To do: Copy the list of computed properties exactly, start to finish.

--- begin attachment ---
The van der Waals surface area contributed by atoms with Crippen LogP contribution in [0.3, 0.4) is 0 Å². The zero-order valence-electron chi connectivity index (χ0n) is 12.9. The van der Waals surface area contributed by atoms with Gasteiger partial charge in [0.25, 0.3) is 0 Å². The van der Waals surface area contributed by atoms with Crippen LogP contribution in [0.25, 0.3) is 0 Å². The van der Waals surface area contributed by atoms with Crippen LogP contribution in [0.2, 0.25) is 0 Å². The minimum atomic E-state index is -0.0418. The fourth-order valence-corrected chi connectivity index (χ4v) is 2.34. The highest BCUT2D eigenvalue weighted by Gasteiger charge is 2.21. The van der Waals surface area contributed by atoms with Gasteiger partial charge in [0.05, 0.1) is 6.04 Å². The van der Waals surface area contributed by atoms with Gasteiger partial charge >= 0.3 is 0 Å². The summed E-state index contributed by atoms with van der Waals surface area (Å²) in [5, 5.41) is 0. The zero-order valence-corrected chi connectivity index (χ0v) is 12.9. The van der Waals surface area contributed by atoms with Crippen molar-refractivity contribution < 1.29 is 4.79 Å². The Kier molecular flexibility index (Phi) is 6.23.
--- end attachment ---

The van der Waals surface area contributed by atoms with Crippen LogP contribution in [0.3, 0.4) is 0 Å². The zero-order valence-electron chi connectivity index (χ0n) is 12.9. The van der Waals surface area contributed by atoms with Gasteiger partial charge in [0.25, 0.3) is 0 Å². The van der Waals surface area contributed by atoms with Crippen LogP contribution in [0.25, 0.3) is 0 Å². The van der Waals surface area contributed by atoms with Crippen LogP contribution in [0.2, 0.25) is 0 Å². The minimum atomic E-state index is -0.0418. The fourth-order valence-corrected chi connectivity index (χ4v) is 2.34. The highest BCUT2D eigenvalue weighted by Gasteiger charge is 2.21. The van der Waals surface area contributed by atoms with Gasteiger partial charge in [0.05, 0.1) is 6.04 Å². The van der Waals surface area contributed by atoms with Gasteiger partial charge >= 0.3 is 0 Å². The summed E-state index contributed by atoms with van der Waals surface area (Å²) in [5, 5.41) is 0. The zero-order valence-corrected chi connectivity index (χ0v) is 12.9. The van der Waals surface area contributed by atoms with Crippen molar-refractivity contribution < 1.29 is 4.79 Å². The Kier molecular flexibility index (Phi) is 6.23.